- interview with the Danish violinist Henrik Jansberg
The five musicians on stage are bathed in soft, coloured light. The audience are listening intently. The concentration is broken now and then when folk shout their appreciation of a particularly well-executed musical finesse. For the crowd at Shetland Folk festival this is new music, and they are enjoying it immensely.
The Jansberg Band from Denmark are different, but not too different. The instrumentation - violin, guitar, mandolin, drums and double bass – is not new to this audience. The music draws on recognizable traditions not unlike the Shetlanders' own, but the listeners feel the breeze through the vast Scandinavian conifer forests, smell the green Nordic meadows and see the elfin girls dance.
The 35 year-old composer and player Henrik Jansberg leads on violin. Suddenly, he and the band move from an old Danish polska to one of his own fast tunes, and the audience reward the change with a roar of approval. The Danish quintet are raising the roof.
- the Vikings are coming!
We are in a small music venue in the Icelandic capital, Reykjavik. It's hot, and it's full of people talking, drinking, laughing and listening to the loud, intense music.
On stage is a huge, long-haired, bearded man with piercing eyes. He sways back and forth as he beats a little goat-skin drum and, in a powerful, evocative voice, sings of Valkyries, the Asa faith and Norse winter rituals. Alongside him, three sweaty musicians are bent over their panoply of electric lyres, rattling percussion, frame drums, overtone flutes, and bowed and jaw harps, backed by a solitary electric bass.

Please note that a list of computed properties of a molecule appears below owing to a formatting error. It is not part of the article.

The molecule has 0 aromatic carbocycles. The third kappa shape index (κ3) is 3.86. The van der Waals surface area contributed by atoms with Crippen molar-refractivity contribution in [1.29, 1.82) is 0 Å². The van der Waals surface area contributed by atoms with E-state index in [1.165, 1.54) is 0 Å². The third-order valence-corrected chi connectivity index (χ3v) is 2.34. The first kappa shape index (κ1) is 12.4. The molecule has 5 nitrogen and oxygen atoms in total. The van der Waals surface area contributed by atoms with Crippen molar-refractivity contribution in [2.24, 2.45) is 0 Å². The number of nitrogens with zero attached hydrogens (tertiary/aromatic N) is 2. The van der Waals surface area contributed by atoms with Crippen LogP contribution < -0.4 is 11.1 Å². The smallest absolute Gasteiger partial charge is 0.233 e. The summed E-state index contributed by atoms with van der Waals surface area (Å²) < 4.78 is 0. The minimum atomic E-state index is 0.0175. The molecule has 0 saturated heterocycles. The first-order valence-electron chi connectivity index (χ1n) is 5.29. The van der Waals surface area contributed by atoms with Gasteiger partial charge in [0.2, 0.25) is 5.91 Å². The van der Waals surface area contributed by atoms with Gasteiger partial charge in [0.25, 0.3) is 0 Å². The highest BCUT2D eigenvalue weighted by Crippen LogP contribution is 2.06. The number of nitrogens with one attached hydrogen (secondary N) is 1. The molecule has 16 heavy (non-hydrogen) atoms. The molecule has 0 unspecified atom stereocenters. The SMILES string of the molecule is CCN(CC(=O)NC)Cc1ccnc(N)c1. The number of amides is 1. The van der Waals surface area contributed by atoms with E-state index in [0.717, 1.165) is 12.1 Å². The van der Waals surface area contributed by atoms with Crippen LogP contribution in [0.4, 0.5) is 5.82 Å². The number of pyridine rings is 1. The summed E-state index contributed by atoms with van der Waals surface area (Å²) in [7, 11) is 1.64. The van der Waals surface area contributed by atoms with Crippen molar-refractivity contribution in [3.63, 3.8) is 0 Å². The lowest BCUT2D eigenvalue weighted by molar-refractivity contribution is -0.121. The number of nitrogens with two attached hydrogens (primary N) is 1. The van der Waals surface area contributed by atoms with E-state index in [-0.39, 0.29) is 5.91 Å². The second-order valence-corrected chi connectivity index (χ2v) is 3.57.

- it's Danish music and yet not!
"Basco is a fiddle-scraping, box-belting, guitar-swinging, trombone-packing folk/roots band with an energy that has been compared to that of a bunch of sixth-graders on camp. It's members met at the Carl Nielsen Academy of music in Odense, Denmark, and now play in all kinds of music of bands, both at home and away from home. So what they play in Basco is Danish music, and yet not..."
FIOLMINISTERIET (The Fiddle Ministry)
- Greatest hits of the 1700s set for violin, viola, cello and voice.
We meet one early spring evening in the pleasant little café in the foyer of a small hotel in Flensborg, on the German-Danish border. A fairly large group of Danish musicians and people from the international music business are talking animatedly when the street door opens and in step a trio of smiling young women carrying their musical instruments. An aura of success and self-confidence surrounds them. That's because this is the young Danish trio Fiolministeriet (The Fiddle Ministry), and they are breaking through on the German folk music scene at this very point in time.
- traditional Danish music with all the stops out
Picture a typical summer festival somewhere in Europe. It is getting late, the sun has gone down, and the audience gather in front of the main stage. No-one knows exactly what is going to happen now, and people are curious. Finally, the compere introduces the next performers, a band from Denmark, and out on stage comes nine young men with saxophone, trombone, trumpet, guitar, keyboard, double bass, drums, accordion and violin. "How many of you have never, ever heard traditional Danish music?", shouts the fiddler to the audience, and a forest of hands shoots up. "That many? We'll have to do something about that! Ladies and gentlemen: it's party time!".